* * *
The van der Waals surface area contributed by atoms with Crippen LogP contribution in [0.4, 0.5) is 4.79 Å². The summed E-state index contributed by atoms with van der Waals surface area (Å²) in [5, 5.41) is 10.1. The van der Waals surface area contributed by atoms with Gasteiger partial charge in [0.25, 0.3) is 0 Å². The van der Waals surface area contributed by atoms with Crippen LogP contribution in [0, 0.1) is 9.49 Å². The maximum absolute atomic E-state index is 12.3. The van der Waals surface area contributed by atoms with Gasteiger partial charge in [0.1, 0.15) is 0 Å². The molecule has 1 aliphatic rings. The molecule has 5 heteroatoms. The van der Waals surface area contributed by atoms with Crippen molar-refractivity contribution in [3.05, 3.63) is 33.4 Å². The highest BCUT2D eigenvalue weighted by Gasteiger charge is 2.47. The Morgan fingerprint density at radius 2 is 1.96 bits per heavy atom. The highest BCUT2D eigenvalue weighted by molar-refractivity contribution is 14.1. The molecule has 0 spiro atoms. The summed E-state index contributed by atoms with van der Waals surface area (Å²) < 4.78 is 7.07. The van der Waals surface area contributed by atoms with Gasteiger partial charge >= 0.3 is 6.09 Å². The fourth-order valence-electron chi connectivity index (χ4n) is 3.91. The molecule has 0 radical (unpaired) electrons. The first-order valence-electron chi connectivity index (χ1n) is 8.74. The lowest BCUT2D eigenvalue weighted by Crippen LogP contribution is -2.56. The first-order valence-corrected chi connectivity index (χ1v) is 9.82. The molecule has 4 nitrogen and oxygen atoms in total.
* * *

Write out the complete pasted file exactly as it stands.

The van der Waals surface area contributed by atoms with Crippen LogP contribution in [0.4, 0.5) is 4.79 Å². The summed E-state index contributed by atoms with van der Waals surface area (Å²) in [5, 5.41) is 10.1. The van der Waals surface area contributed by atoms with Gasteiger partial charge in [0.25, 0.3) is 0 Å². The van der Waals surface area contributed by atoms with Crippen LogP contribution in [0, 0.1) is 9.49 Å². The maximum absolute atomic E-state index is 12.3. The van der Waals surface area contributed by atoms with Gasteiger partial charge in [0.1, 0.15) is 0 Å². The molecule has 1 aliphatic rings. The molecule has 5 heteroatoms. The van der Waals surface area contributed by atoms with Crippen molar-refractivity contribution in [3.05, 3.63) is 33.4 Å². The highest BCUT2D eigenvalue weighted by Gasteiger charge is 2.47. The Morgan fingerprint density at radius 2 is 1.96 bits per heavy atom. The highest BCUT2D eigenvalue weighted by molar-refractivity contribution is 14.1. The molecule has 0 spiro atoms. The summed E-state index contributed by atoms with van der Waals surface area (Å²) < 4.78 is 7.07. The van der Waals surface area contributed by atoms with Gasteiger partial charge >= 0.3 is 6.09 Å². The fourth-order valence-electron chi connectivity index (χ4n) is 3.91. The molecule has 0 radical (unpaired) electrons. The first-order valence-electron chi connectivity index (χ1n) is 8.74. The lowest BCUT2D eigenvalue weighted by Crippen LogP contribution is -2.56. The first-order valence-corrected chi connectivity index (χ1v) is 9.82. The molecule has 4 nitrogen and oxygen atoms in total.